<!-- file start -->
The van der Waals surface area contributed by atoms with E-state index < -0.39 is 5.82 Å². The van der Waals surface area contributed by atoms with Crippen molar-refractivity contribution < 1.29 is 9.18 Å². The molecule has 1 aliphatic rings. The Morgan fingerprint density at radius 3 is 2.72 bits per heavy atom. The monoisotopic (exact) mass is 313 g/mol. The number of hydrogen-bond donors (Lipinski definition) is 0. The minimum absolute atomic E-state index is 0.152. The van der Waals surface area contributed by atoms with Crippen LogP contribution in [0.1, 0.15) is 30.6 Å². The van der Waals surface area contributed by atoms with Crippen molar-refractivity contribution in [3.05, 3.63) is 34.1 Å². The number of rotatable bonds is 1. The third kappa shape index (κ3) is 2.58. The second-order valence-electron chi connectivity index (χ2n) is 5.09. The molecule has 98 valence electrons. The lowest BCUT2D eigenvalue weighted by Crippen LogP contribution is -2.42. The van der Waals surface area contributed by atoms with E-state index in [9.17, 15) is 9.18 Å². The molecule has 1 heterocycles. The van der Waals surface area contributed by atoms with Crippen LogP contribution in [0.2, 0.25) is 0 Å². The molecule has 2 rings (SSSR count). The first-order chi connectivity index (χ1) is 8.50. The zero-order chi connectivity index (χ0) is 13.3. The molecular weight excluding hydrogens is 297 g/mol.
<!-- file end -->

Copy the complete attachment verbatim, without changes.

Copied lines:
The van der Waals surface area contributed by atoms with E-state index < -0.39 is 5.82 Å². The van der Waals surface area contributed by atoms with Crippen molar-refractivity contribution < 1.29 is 9.18 Å². The molecule has 1 aliphatic rings. The Morgan fingerprint density at radius 3 is 2.72 bits per heavy atom. The monoisotopic (exact) mass is 313 g/mol. The number of hydrogen-bond donors (Lipinski definition) is 0. The minimum absolute atomic E-state index is 0.152. The van der Waals surface area contributed by atoms with Crippen LogP contribution in [0.1, 0.15) is 30.6 Å². The van der Waals surface area contributed by atoms with Crippen molar-refractivity contribution in [3.05, 3.63) is 34.1 Å². The number of rotatable bonds is 1. The third kappa shape index (κ3) is 2.58. The second-order valence-electron chi connectivity index (χ2n) is 5.09. The molecule has 98 valence electrons. The lowest BCUT2D eigenvalue weighted by Crippen LogP contribution is -2.42. The van der Waals surface area contributed by atoms with E-state index in [9.17, 15) is 9.18 Å². The molecule has 1 heterocycles. The van der Waals surface area contributed by atoms with Crippen LogP contribution in [0.2, 0.25) is 0 Å². The molecule has 2 rings (SSSR count). The first-order chi connectivity index (χ1) is 8.50. The zero-order chi connectivity index (χ0) is 13.3. The molecular weight excluding hydrogens is 297 g/mol.